Ho­tel maids in Spain rebel against low salaries

Kuwait Times - - ANALYSIS -

Spain is en­joy­ing a surge in visi­tors, but ho­tel maids are not reap­ing the re­wards and are re­belling against their low salaries, which can be as lit­tle as two eu­ros to clean a room. The coun­try, which wel­comed over 68 mil­lion for­eign tourists last year - its third con­sec­u­tive year of record num­bers - em­ploys around 100,000 ho­tel maids, ac­cord­ing to union es­ti­mates. Over the past two years more and more maids have been chal­leng­ing their con­tracts in courts and com­ing out in the press with tales of ex­ploita­tion in the world’s third most vis­ited coun­try.

Pepita Gar­cia Lu­pi­anez, who has worked for 40 years in the sea­side re­sort of Tor­re­moli­nos on the Costa del Sol, is one of the lead­ers of the fight de­spite en­joy­ing bet­ter con­di­tions than most. She had a full-time con­tract and earns 1,300 eu­ros ($1,400) per month, far above the min­i­mum wage of €764.40. “I am al­most ashamed when I meet with col­leagues em­ployed by sub­con­trac­tors who have con­tracts of four to six hours and work in re­al­ity eight or ten hours,” said Lu­pi­anez, 59, a rep­re­sen­ta­tive with Spain’s big­gest union, Comi­siones Obr­eras (CCOO). “Their em­ploy­ers tells them: ‘Un­til you have fin­ished, you can’t leave!’”.

Lu­pi­anez took part in a protest in the south­ern city of Malaga Thurs­day against a re­form of Spain’s labour code in 2012 which maids say has led to lower salaries. The re­form made fir­ing work­ers eas­ier and cheaper and weak­ened col­lec­tive bargaining agree­ments. Out­sourc­ing of clean­ing to less ex­pen­sive firms has since be­come wide­spread. “In numer­ous ho­tels di­rectly-hired staff have been re­placed” by em­ploy­ees of ser­vice firms, said Ernest Canada, the au­thor of a book on ho­tel maids. Maids who work for such firms are not gov­erned by the col­lec­tive la­bor agree­ment for house­keep­ing staff, but the one for the clean­ing sec­tor, and are paid up to 40 per­cent less than their peers, ac­cord­ing to the CCOO.

400 rooms per month

“We say: ‘Enough ex­ploita­tion!’, said Carolina Martin, a 46-year-old maid in the south­west­ern city of Seville who has filed a com­plaint against her pre­vi­ous em­ployer. “I earned just 700 eu­ros to clean 400 rooms per month, they gave us more or less two eu­ros per room we cleaned,” she said. She now works 30 hours a week at a four star ho­tel in Seville, earn­ing €618 a month. The sched­ule leaves her in “con­stant stress” with no time to go to the bath­room dur­ing her shifts, she said.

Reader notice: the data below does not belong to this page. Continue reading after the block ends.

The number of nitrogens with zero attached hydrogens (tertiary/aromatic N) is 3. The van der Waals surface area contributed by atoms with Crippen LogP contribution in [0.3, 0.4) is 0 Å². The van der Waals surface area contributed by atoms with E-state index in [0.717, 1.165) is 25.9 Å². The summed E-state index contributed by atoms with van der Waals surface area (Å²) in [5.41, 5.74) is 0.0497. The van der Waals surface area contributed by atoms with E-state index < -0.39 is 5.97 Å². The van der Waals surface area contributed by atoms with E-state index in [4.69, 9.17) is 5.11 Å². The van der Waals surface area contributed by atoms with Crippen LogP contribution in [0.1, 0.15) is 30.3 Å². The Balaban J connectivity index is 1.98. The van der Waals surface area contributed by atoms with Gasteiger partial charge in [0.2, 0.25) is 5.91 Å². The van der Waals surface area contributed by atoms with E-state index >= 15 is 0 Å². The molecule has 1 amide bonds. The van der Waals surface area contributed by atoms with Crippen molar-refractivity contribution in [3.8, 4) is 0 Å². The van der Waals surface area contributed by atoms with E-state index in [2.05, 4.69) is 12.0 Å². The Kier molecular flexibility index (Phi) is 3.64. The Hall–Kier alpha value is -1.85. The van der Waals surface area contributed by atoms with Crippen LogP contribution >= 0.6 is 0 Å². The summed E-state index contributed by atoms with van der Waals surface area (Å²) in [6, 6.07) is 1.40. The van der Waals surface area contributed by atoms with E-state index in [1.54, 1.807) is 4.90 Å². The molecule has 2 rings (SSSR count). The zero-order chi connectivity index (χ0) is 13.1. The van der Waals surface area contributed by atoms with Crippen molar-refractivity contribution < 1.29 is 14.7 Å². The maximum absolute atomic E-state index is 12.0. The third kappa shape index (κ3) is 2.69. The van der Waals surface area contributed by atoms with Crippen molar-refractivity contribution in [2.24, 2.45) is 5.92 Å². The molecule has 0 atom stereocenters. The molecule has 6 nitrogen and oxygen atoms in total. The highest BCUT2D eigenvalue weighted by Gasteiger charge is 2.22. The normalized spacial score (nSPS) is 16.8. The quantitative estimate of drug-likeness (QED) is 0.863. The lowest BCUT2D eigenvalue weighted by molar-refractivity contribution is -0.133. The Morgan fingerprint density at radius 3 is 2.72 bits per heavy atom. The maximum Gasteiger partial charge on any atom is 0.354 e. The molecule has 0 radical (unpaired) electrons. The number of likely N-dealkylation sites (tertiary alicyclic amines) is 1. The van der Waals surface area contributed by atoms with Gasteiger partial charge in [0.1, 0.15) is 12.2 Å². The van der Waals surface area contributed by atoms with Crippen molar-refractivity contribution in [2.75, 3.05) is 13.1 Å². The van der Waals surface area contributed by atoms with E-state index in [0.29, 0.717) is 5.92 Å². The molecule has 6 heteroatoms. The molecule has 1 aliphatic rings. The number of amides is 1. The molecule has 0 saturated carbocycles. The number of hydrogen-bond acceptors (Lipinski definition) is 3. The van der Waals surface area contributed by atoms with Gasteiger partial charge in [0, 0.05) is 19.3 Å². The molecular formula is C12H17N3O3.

The maids of­ten win their le­gal bat­tles. Of the 58 col­lec­tive agree­ments which have been con­tested since May 2015, 46 have been an­nulled, ac­cord­ing to Spain’s two largest unions, CCOO and the UGT. Prime Min­is­ter Mar­i­ano Ra­joy’s con­ser­va­tive gov­ern­ment de­fends its re­form of the labour code, cred­it­ing it with a drop in Spain’s job­less rate to be­low 20 per­cent from a record high 27 per­cent in 2013.

Spain’s ho­tel and re­tail sec­tor ac­counted for nearly half of all jobs cre­ated this year, ac­cord­ing to a study by Adecco, the world’s big­gest temp agency. But most new jobs are tem­po­rary. One in three Spa­niards is em­ployed on a fixedterm con­tract and the In­ter­na­tional Mon­e­tary Fund on Tues­day iden­ti­fied this large pro­por­tion of short-term con­tracts as a weak­ness. It urged Spain to in­crease in­cen­tives for em­ploy­ers to award staff per­ma­nent con­tracts in a pre­lim­i­nary an­nual re­view of Spain’s econ­omy.

Change ho­tel star rank­ing

Maids on short-term con­tracts are be­com­ing more and more com­mon at ho­tels at PortAven­tura, one of the largest theme parks in Europe, near the north­east­ern city of Tar­rag­ona, said Es­ther Ro­driguez, a maid who works there on a per­ma­nent con­tract. They are “young girls, some­times from Morocco, Sene­gal, Nige­ria, who earn 300 eu­ros less than us,” the 54-year-old said. The pres­i­dent of AC Ho­tels by Mar­riott, An­to­nio Cata­lan, made head­lines last month when he pub­licly crit­i­cized the la­bor law re­form and its im­pact on ho­tel maids.

“To­day I can fire some­one by pay­ing them com­pen­sa­tion equiv­a­lent to 20 days’ pay for each year worked and then start to out­source. This is what those who ex­ploit maids do,” he told a busi­ness fo­rum. The Span­ish ho­tel fed­er­a­tion de­clined to com­ment on the is­sue. Some maids are dis­tribut­ing fliers to ho­tel clients to ex­plain their plight. “It’s the best way to put pres­sure on ho­tel own­ers,” said An­gela, 54, who was fired from a big ho­tel chain for re­fus­ing to be out­sourced. She is lob­by­ing to en­sure staff work­ing con­di­tions are taken into ac­count when award­ing a ho­tel star rank­ing, along with cri­te­ria such as bed size.

— AFP

Span­ish ho­tel maid Pepita Gar­cia Lu­pi­anez holds union flags as she takes part in a protest against a re­form of Spain’s la­bor code in 2012, which maids say has led to lower salaries, in Malaga on Dec 15, 2016.

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